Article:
Mexico faces an uphill fight against malnutrition
More than 190 countries, including Mexico, have now signed up to the UN Millennium Development Goals, originally agreed in the year 2000.
There are eight key goals (see table) and Mexico is well on its way to meet most of them. Specific targets that Mexico has not yet reached include an increase in the proportion of GDP that corresponds to the poorest 20% of the population (goal 1); an increase in the number of women in government (goal 3); a further decrease in maternal mortality (goal 5); an increase in forested area (goal 7) and an improved employment rate for young people aged 15–24 (goal 8).
There are many possible indicators of quality of life. One measure commonly used is life expectancy at birth. How long do Mexicans live? The 20th century brought dramatic increases in longevity. Average life expectancy rose from under 30 years at the beginning of the 20th century to 38 by 1930. From there it went up to 50 by 1950 and reached 62 by 1970. By 2000 it was 72, almost double the 1930 value. Women live longer than men. Today, life expectancy for Mexican women is about 77; that for men is roughly 71 years. In the future, Mexican longevity is expected to increase at about 2.5 years per decade. This is not as rapid as in the past, but still a significant rate of increase.
It is much harder to find a reliable indicator of a population’s overall health. The most common indicator is infant mortality, the percentage of babies born who die before their first birthday. In respect to this indicator, Mexico has made impressive progress: its infant mortality rate dropped from 7.5% in 1970 to 2.0% by 2005. More improvements are expected in the years ahead.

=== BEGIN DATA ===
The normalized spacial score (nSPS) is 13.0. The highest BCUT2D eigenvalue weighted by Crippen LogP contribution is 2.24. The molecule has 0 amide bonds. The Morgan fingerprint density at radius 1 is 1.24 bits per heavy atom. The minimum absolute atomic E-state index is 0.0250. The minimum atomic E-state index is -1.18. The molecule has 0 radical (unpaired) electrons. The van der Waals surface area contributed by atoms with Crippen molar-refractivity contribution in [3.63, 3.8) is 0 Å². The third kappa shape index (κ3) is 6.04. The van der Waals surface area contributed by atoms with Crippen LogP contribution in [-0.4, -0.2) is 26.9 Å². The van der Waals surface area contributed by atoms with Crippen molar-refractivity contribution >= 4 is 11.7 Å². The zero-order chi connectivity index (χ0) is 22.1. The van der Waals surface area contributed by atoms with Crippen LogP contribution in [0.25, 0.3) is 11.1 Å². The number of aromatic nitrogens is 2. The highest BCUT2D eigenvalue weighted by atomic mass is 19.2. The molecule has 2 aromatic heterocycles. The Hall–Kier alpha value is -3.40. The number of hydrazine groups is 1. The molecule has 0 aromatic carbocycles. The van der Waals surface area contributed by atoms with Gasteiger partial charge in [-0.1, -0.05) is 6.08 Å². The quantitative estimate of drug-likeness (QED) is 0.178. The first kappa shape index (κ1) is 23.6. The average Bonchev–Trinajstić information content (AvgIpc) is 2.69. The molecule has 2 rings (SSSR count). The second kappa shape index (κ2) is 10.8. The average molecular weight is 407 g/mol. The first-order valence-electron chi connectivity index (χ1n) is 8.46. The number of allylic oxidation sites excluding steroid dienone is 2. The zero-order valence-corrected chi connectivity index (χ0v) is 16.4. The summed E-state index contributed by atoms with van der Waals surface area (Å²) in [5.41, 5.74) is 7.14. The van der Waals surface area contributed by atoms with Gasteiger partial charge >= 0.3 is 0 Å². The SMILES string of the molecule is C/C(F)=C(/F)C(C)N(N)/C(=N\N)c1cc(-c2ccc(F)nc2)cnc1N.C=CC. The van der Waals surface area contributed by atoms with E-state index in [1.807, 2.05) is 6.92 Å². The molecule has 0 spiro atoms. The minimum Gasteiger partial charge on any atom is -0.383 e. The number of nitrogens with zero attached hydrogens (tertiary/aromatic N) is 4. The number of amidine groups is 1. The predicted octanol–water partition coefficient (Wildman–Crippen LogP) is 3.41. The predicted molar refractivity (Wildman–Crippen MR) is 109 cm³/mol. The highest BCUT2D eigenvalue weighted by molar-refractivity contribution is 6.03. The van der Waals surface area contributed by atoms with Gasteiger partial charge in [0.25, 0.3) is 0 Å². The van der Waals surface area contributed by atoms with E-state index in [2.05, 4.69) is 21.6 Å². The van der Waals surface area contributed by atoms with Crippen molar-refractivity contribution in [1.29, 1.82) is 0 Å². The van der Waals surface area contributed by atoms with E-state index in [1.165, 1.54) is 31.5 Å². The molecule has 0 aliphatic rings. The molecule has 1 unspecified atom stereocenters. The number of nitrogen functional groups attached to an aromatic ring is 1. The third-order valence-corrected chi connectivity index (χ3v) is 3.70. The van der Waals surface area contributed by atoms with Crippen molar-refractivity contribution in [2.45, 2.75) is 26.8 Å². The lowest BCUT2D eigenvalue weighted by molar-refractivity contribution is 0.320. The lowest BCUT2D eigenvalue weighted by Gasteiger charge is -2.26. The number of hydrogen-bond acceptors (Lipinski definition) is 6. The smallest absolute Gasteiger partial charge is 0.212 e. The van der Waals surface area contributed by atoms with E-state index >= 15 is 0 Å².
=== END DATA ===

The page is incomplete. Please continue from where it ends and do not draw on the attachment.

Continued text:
These indicators suggest that Mexicans are living longer and healthier lives than they did in past decades. How does Mexico compare to other major countries? Though Mexico trails Canada, the USA, and Argentina, it is slightly ahead of Brazil, China, and the weighted average for Latin America. Mexico is significantly ahead of Russia, the world average, and its southern neighbor Guatemala.
The Millennium goals give us a useful framework for assessing improvements in several key aspects of development but they don’t tell the whole story.
For instance, the first UN development goal concerning poverty and hunger clearly involves programmes to counter malnutrition, or more accurately to counter under-nutrition. While malnutrition is commonly associated principally with people not getting enough to eat, potentially resulting in them suffering from vitamin-deficiency diseases and facing an increased risk of starvation, the concept of malnutrition also includes, at the other end of the spectrum, over-nutrition and issues related to obesity.
So, just how prevalent is malnutrition in Mexico? A National Nutrition Survey in 1999 of 23,000 households found that the type and incidence of malnutrition in Mexico had changed dramatically in a single generation. Rates of under-nutrition (insufficient intake of calories and/or vitamins for good health) have declined. This has helped Mexico meet one of the key UN targets — that of a 50% reduction between 1990 and 2015 in the proportion of children suffering from hunger (under-nutrition) with several years to spare. Other figures support Mexico’s progress in reducing undernutrition. Severe undernourishment (as defined by the World Health Organization) among children fell from 6% in 1988 to 2% in 1999.[ii] The proportion of children under 5 years of age identified as underweight has been reduced from 14% in 1988 to 5% in 2006.[iii]